Friends of mine had their 48 alum cutter painted 3 times in... about 8 years. By one of the best yards in Fl to Trinidad to Cartegena... didn't matter who did it... it didn't stay long. They probably spent may 40K on painting in that time... maybe more.
There's a reason the French don't paint.
It's probably not that aluminum cant be painted and last well in a perfect world... but unfortunately .... the world aint perfect.
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Old 16-02-2015, 13:36   #10
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Re: Re-painting Aluminum AB RIB

Specifically to the topic of aluminum AB's - I have never seen one of these where the paint wasn't flaking off after the first year of use. And that represents zero boats out probably 50 or so that I have seen.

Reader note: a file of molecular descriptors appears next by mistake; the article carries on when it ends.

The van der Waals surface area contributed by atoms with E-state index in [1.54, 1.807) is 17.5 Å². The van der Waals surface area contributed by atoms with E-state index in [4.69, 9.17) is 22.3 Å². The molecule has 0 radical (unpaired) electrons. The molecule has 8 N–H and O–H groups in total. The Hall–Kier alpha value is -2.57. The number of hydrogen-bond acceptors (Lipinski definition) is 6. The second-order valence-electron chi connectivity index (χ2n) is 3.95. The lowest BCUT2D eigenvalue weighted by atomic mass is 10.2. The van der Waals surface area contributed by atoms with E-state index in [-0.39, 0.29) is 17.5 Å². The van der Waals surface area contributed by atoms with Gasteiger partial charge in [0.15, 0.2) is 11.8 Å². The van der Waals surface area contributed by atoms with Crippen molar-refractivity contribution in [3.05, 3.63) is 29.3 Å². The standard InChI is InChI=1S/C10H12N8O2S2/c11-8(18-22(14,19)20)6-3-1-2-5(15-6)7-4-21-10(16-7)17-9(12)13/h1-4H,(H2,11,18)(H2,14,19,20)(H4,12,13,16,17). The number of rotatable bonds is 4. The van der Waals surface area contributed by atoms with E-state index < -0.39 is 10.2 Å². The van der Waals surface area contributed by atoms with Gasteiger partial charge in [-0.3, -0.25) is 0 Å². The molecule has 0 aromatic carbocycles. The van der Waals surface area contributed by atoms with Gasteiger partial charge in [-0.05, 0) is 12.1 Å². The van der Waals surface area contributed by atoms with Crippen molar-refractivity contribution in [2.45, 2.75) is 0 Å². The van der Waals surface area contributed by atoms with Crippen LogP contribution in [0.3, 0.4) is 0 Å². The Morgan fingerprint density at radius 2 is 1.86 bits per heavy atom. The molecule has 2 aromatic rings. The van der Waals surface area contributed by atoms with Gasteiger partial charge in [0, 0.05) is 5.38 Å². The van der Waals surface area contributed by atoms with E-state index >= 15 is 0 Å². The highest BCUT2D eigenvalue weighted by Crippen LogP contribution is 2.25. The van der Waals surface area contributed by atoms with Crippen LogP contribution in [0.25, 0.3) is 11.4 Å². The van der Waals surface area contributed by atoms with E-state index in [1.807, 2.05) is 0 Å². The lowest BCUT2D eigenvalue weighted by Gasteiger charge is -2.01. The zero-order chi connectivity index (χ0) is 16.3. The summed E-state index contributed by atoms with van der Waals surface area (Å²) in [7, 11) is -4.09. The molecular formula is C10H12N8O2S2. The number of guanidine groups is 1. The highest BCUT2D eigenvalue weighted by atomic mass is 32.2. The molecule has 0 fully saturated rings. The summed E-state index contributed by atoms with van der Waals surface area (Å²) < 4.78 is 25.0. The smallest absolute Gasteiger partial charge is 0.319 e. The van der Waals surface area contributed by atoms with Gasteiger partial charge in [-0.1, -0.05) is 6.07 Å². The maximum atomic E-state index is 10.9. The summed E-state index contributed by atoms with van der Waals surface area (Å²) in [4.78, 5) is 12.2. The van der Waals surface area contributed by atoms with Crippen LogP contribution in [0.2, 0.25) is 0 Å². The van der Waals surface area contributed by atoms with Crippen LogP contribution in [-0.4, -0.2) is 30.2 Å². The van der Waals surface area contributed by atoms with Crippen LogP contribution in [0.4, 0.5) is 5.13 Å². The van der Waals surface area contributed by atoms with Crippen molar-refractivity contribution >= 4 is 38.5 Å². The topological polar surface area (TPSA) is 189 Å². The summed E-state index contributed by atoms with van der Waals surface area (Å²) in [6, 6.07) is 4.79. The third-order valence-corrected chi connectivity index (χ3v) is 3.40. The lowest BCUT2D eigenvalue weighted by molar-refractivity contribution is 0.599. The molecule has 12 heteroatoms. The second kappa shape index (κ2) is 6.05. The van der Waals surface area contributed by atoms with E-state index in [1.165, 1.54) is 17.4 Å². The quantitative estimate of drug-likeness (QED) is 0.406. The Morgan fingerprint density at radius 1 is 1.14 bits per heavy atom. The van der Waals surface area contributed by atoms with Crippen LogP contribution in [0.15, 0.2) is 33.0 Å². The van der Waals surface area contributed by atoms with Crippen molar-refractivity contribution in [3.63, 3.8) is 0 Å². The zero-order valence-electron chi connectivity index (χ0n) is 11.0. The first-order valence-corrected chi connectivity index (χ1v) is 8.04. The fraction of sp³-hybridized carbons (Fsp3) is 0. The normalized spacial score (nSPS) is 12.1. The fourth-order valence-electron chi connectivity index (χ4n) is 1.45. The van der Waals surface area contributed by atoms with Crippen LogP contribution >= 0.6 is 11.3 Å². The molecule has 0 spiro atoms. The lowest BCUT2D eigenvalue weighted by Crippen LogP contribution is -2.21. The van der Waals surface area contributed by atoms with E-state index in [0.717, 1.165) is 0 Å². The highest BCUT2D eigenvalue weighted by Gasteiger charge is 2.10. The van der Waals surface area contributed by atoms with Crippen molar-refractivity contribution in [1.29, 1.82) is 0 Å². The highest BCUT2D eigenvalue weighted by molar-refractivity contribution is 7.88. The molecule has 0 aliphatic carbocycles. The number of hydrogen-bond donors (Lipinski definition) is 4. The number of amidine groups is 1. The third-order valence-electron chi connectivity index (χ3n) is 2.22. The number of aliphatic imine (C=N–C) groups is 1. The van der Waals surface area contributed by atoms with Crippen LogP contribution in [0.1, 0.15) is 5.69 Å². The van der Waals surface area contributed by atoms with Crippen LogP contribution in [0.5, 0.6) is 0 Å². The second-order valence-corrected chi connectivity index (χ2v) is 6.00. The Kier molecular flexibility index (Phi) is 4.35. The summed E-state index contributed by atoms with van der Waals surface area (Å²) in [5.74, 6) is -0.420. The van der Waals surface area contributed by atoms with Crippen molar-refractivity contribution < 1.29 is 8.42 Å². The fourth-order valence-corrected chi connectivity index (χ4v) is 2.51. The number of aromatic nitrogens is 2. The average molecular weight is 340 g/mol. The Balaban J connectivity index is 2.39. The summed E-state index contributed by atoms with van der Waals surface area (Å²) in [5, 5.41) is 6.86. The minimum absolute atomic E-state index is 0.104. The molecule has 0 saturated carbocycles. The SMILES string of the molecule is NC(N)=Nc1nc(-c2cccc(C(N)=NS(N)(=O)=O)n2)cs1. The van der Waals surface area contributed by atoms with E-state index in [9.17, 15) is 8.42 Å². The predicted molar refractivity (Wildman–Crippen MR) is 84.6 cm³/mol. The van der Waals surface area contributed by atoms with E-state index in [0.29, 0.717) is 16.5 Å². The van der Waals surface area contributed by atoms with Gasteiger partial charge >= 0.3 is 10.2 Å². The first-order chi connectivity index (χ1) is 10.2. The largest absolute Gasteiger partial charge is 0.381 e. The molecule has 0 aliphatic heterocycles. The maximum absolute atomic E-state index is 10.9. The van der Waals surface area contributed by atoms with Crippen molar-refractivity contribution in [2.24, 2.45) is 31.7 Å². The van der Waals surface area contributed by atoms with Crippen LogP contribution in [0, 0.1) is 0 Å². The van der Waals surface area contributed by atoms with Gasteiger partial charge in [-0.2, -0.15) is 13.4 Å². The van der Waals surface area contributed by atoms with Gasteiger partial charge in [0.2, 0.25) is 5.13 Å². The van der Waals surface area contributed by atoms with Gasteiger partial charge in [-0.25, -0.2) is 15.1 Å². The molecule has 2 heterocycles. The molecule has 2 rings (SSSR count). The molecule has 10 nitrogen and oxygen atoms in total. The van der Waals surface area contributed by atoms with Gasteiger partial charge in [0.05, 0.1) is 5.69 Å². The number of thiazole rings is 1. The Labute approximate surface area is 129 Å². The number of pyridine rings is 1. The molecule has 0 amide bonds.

Personally, if it was mine, I would just live with it and let it flake. These aren't status symbols - they are utilitarian tools. It would take a lot of persuasion to get me to go to the trouble of stripping the remaining paint off. I would never repaint it.

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Old 16-02-2015, 14:02   #11
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Re: Re-painting Aluminum AB RIB

Put Treadmaster on the floor and ignore the rest
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Old 16-02-2015, 14:04   #12
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Re: Re-painting Aluminum AB RIB

I think they come with treadmaster or similar already.

So your advice boils down to "ignore it"!